This means that competition is going to come from all directions. In the past 3 years alone we’ve seen new companies helping organizations become advanced illness care providers (Turn-Key Health), health systems adding advanced illness management programs (Sutter Health), ACOs contracting with hospices to provide palliative care (Hospice of Michigan), and new national coalitions are working to improve advanced illness (C-TAC).
I don’t really want you to be paranoid. However knowing what your peers are doing by following them on social media, creating Google News Alerts and scanning the business section of the local papers, will help you prepare for the future. What your competitors do should never dictate your strategy. It should inform your marketing, your business development and your decisions about who to partner with moving forward. Keep your friends close and your competition in your rear view mirror!
Clarify What You Do, Why You Do it, Who You Serve and What Your Goals Are
All of the above means is that your organization must be crystal clear about what needs to happen to succeed.
The best way to do this is to ensure that everyone who works for your organization knows:
What you do (service and/or product line)
Why you do it (connection to your mission, business plan, strategic plan)
Who your customers /market is for each product and service (marketing plan)
What you need accomplish in the next 3, 6, 9 and 12 months to survive (short and long-term goals)
Engage all your staff in efforts to clarify the items listed above and to help create talking points they can use with customers and prospects to better promote your organization.
Step Up Your Game to Break Through the Noise
Decreased revenue and increased competition makes it imperative that you create targeted marketing and branding that clearly conveys who you are and what you do. If your organization just does one thing (e.g. hospice provider) you need to ensure that you are the BEST provider in your service area(s). However, if you just do one thing, go back and read what I wrote about diversifying your revenue….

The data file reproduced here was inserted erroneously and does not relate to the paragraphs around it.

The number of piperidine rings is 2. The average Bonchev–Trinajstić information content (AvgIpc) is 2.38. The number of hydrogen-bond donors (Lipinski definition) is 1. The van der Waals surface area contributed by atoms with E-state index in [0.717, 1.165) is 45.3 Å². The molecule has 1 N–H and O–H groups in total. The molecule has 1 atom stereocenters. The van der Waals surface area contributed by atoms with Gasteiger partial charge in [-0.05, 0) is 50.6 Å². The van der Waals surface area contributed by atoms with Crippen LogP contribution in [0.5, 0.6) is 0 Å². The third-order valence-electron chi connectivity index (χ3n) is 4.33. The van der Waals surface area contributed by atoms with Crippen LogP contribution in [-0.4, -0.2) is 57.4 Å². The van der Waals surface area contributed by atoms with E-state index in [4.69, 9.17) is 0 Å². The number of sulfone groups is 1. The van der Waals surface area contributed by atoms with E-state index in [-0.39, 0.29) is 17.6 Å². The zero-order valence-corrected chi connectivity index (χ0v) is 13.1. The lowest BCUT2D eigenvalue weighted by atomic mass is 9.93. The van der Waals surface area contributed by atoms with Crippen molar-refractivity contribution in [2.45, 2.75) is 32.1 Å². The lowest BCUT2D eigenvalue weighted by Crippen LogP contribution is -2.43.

If your company or organization provides more than one type of service – hospice AND advanced illness management or DME for hospices AND DME for long-term care facilities – you need to be sure that your messaging and branding is clear, concise and targeted.
Relying on your reputation, decades of service, tired old website, snail mail mailings, same-old fundraisers and occasional newsletters or advertisements isn’t going to cut it. You need to break through the noise, demonstrate the value you bring to those you serve and differentiate yourself from your competitors. Each and every day.
Create the Future for Your Organization
I hope this post hasn’t left you yearning for the good old days and terrified about the future. The future isn’t written in stone, it’s ours to create. As Dennis Gabor wrote “The future cannot be predicted, but futures can be invented.” So I invite you to dive into to 2014, creating the long-term future for your organization.